The extent of concussive amnesia roughly correlates with the duration of loss of consciousness and the severity of the head injury. Anterograde amnesia is the inability to retain new information. Retrograde amnesia is the inability to remember events preceding a traumatic injury. In some rare cases amnesia can extend backward for several days or longer.5 Content experts agree that all concussions mandate evaluation by a physician.12 Repeated brain injuries, including concussions occurring over an extended period of weeks to years, can result in neurologic and cognitive deficit, especially in boxers.10,13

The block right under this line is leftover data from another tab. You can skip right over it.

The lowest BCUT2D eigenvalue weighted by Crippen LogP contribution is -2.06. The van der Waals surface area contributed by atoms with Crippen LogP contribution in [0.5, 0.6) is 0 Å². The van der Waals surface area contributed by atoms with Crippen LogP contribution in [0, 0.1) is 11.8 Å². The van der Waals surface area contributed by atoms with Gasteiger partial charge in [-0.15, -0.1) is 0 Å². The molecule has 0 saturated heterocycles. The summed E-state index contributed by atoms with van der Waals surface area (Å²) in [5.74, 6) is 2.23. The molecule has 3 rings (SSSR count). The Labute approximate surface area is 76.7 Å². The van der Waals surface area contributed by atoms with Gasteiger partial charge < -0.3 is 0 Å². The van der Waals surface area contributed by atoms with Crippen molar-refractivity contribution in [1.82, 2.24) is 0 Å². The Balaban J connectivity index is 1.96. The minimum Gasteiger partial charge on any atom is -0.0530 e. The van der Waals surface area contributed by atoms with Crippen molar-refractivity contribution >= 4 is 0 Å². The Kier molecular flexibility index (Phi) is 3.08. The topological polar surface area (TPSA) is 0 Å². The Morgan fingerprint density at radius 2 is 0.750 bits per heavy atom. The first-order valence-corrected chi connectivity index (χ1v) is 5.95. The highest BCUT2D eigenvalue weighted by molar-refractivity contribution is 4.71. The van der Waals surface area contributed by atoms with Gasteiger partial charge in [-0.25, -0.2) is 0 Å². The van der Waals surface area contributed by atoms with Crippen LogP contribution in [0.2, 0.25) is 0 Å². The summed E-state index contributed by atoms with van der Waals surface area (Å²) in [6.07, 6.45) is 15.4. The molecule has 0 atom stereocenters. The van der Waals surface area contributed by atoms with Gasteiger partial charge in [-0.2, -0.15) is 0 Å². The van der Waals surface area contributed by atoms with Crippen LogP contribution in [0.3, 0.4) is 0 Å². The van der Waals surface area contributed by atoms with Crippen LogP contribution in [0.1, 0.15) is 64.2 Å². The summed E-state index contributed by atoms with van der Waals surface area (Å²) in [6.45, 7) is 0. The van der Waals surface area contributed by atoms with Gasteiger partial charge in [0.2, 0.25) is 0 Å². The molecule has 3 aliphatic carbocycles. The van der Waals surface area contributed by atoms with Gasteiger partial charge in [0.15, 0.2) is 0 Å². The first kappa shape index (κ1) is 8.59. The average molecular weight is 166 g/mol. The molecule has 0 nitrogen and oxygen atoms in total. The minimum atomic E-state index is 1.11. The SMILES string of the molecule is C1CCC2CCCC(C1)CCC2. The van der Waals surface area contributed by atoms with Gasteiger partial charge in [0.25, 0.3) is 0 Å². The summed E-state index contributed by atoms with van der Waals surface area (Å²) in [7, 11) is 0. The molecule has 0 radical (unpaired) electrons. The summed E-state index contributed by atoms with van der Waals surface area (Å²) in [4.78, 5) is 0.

Cognitive domain scores are often calculated from executive, attention and memory testing. Newer high technology methods include Diffusion Tensor Imaging (DTI), which is a more recent method of assessing axonal integrity in vivo. DTI characterizes white matter integrity.14 In a review of 18 cases of young athletes who sustained a second head injury before the first one had resolved Mori et al.8 found, that ten of the 18 did not lose consciousness. However, after the second traumatic brain injury, eight had a cranial CT scan revealing a subdural hematoma.8 The symptoms and ED presentation of severe concussion can be identical to SIS. The EP is rarely aware of a preceding concussion days to weeks earlier. Therefore, the evaluation and treatment of these two entities follow the same algorithm.
Pathophysiology of Second Impact Syndrome